Sunday, June 15, 2008

Estimate Historical Volatility

Here is the MATLAB code that one could use to estimate historical volatility using different methods

Historical Close-to-Close volatility
Historical High Low Parkinson Volatility
Historical Garman Klass Volatility
Historical Garman Klass Volatility modified by Yang and Zhang
Historical Roger and Satchell Volatility
Historical Yang and Zhang Volatility
Average of all the historical volatilities calculated above


function vol = EstimateVol(O,H,L,C,n)
% Estimate Volatility using different methods
% EstimateVol(O,H,L,C)gives an estimate of volatility based on Open, High,
% Low, Close prices.
% INPUTS:
% O--Open Price
% H--High Price
% L--Low Price
% C--Close Price
% n--Number of historical days used in the volatility estimate
% OUTPUT:
% Vol is a structure with volatilities using different methods.
% hccv -- Historical Close-to-Close volatility
% hhlv -- Historical High Low Parkinson Volatility
% hgkv -- Historical Garman Klass Volatility
% hgkvM -- Historical Garman Klass Volatility modified by Yang and Zhang
% hrsv -- Historical Roger and Satchell Volatility
% hyzv -- Historical Yang and Zhang Volatility
% AVGV -- Average of all the historical volatilities calculated above
% web: http://www.sitmo.com
try
OHLC = [O H L C];
catch %#ok
error('O H L C must be of the same size');
rethrow(lasterror);
end
if(n<=length(O))
fh = @(x) x(length(x)-n+1:end);
else
error('n should be less than or equal to the length of the prices')
end
open = fh(O); %O(length(O)-n+1:end);
high = fh(H); %H(length(H)-n+1:end);
low = fh(L); %L(length(L)-n+1:end);
close = fh(C); %C(length(C)-n+1:end);
Z = 252; %Number of trading Days in a year

vol.hccv = hccv();
vol.hhlv = hhlv();
vol.hgkv = hgkv();
vol.hgkvm = hgkvM();
vol.hrsv = hrsv();
vol.hyzv = hyzv();
vol.AVGV = mean(cell2mat(struct2cell(vol)));

function vol1 = hccv()
% historical close to close volatility
%Historical volatility calculation using close-to-close prices.

r = log(close(2:end)./close(1:end-1));
rbar = mean(r);
vol1 = sqrt((Z/(n-2)) * sum((r - rbar).^2));
end

function vol2 = hhlv()
%The Parkinson formula for estimating the historical volatility of an
%underlying based on high and low prices.

vol2 = sqrt((Z/(4*n*log(2))) * sum((log(high./low)).^2));
end

function vol3 = hgkv()
% The Garman and Klass estimator for estimating historical volatility
% assumes Brownian motion with zero drift and no opening jumps
%(i.e. the opening = close of the previous period). This estimator is
% 7.4 times more efficient than the close-to-close estimator.

vol3 = sqrt((Z/n)* sum((0.5*(log(high./low)).^2) - (2*log(2) - 1).*(log(close./open)).^2));

end

function vol4 = hgkvM()
%Yang and Zhang derived an extension to the Garman Glass historical
%volatility estimator that allows for opening jumps. It assumes
%Brownian motion with zero drift. This is currently the preferred
%version of open-high-low-close volatility estimator for zero drift
%and has an efficiency of 8 times the classic close-to-close estimator.
%Note that when the drift is nonzero, but instead relative large to the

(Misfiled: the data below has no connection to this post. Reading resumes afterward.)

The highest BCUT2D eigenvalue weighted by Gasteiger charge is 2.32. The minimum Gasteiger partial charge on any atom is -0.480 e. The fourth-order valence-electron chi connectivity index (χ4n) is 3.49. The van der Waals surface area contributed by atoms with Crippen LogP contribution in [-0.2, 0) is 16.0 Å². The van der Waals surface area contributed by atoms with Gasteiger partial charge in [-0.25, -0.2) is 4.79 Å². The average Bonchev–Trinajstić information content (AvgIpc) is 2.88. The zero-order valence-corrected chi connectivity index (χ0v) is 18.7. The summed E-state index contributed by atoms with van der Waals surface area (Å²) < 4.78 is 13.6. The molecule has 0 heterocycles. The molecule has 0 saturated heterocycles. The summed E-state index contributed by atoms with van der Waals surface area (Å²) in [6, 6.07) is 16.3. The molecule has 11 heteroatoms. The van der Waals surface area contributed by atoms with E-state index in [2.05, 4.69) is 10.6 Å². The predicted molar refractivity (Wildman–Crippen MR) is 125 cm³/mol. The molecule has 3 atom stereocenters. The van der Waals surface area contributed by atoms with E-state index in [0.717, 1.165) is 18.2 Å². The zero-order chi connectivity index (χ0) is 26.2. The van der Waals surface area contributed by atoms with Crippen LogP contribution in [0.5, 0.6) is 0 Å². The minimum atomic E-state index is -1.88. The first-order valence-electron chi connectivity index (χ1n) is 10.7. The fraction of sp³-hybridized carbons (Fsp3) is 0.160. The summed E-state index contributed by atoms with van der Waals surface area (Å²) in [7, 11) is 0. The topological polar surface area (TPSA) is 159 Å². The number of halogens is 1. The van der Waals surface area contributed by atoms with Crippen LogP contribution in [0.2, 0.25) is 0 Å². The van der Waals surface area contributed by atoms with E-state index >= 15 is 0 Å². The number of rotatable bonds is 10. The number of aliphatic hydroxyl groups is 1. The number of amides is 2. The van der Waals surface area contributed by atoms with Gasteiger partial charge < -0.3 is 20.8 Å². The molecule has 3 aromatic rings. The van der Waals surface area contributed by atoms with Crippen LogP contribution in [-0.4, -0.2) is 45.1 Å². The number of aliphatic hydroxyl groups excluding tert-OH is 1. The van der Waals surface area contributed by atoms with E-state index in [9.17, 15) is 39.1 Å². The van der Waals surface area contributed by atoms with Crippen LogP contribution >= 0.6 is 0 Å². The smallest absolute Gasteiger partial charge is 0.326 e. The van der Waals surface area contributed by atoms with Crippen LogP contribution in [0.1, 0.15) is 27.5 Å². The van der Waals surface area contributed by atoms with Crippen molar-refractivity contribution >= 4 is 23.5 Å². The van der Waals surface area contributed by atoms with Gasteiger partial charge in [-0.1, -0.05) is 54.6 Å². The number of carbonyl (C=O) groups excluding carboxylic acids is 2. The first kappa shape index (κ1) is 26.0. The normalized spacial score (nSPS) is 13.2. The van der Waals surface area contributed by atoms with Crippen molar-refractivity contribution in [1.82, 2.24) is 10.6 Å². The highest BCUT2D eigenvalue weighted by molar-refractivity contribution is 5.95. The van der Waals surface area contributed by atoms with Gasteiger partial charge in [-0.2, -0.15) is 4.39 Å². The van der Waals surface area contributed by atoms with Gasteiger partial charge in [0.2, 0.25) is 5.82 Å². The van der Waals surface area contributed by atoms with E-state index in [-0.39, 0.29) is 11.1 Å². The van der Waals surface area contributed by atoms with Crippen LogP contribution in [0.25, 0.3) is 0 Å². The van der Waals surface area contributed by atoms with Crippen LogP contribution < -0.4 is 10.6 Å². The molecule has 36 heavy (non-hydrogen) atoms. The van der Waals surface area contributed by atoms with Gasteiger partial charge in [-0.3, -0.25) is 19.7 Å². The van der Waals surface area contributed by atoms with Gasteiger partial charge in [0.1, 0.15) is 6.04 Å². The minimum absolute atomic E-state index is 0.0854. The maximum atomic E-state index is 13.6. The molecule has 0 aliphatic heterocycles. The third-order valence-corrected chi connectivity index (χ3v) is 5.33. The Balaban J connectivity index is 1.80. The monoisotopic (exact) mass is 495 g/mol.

%volatility, this estimator will tend to overestimate the volatility.

vol4 = sqrt((Z/n)* sum((log(open(2:end)./close(1:end-1))).^2 + (0.5*(log(high(2:end)./low(2:end))).^2) - (2*log(2) - 1)*(log(close(2:end)./open(2:end))).^2));
end

function vol5 = hrsv()
%The Roger and Satchell historical volatility estimator allows for
%non-zero drift, but assumed no opening jump.

vol5 = sqrt((Z/n)*sum((log(high./close).*log(high./open)) + (log(low./close).*log(low./open))));
end

function vol6 = hyzv()
%Yang and Zhang were the first to derive an historical volatility
%estimator that has a minimum estimation error, is independent of
%the drift, and independent of opening gaps. This estimator is
%maximally 14 times more efficient than the close-to-close estimator.
%It can be interpreted as a weighted average of the Rogers and Satchell
%estimator, the close-open volatility and the open-close volatility.
%The performance degrades to the classic close-to-close estimator when
%the price process is heavily dominated by opening jumps.
muO = (1/n)*sum(log(open(2:end)./close(1:end-1)));
sigmaO = (Z/(n-1)) * sum((log(open(2:end)./close(1:end-1)) - muO).^2);
muC = (1/n)*sum(log(close./open));
sigmaC = (Z/(n-1)) * sum((log(close./open) - muC).^2);
sigmaRS = hrsv();
sigmaRS = sigmaRS^2;
k = 0.34/(1+((n+1)/(n-1)));

vol6 = sqrt(sigmaO^2+(k*sigmaC^2)+((1-k)*(sigmaRS)));

end
end




3 comments:

TradingwithMatlab said...

Hi,

Thanks. I will be in touch.

Juan Diego said...

Hi there
I believe there are some mistakes for the Yang Zhang estimator. When checking the formula at Sitmo, I see in your code that u use sigmaO and sigmaC as standard deviations but these are variances, that can be afterwards be summed up together. Hence you should have varO and varC as variable names and more important they should not be squared at the end.

In Summary:
vol6 = sqrt(sigmaO^2+(k*sigmaC^2)+((1-k)*(sigmaRS)));
is incorrect I believe
vol6 = sqrt(sigmaO+k*sigmaC+((1-k)*(sigmaRS)));
is correct but I would also change sigmaO and sigmaC by varO and varC.

Regards

Federico Simon said...

Yes, there are a couple mistakes in Yang & Zhang. The one identified by Juan Diego is not the only one.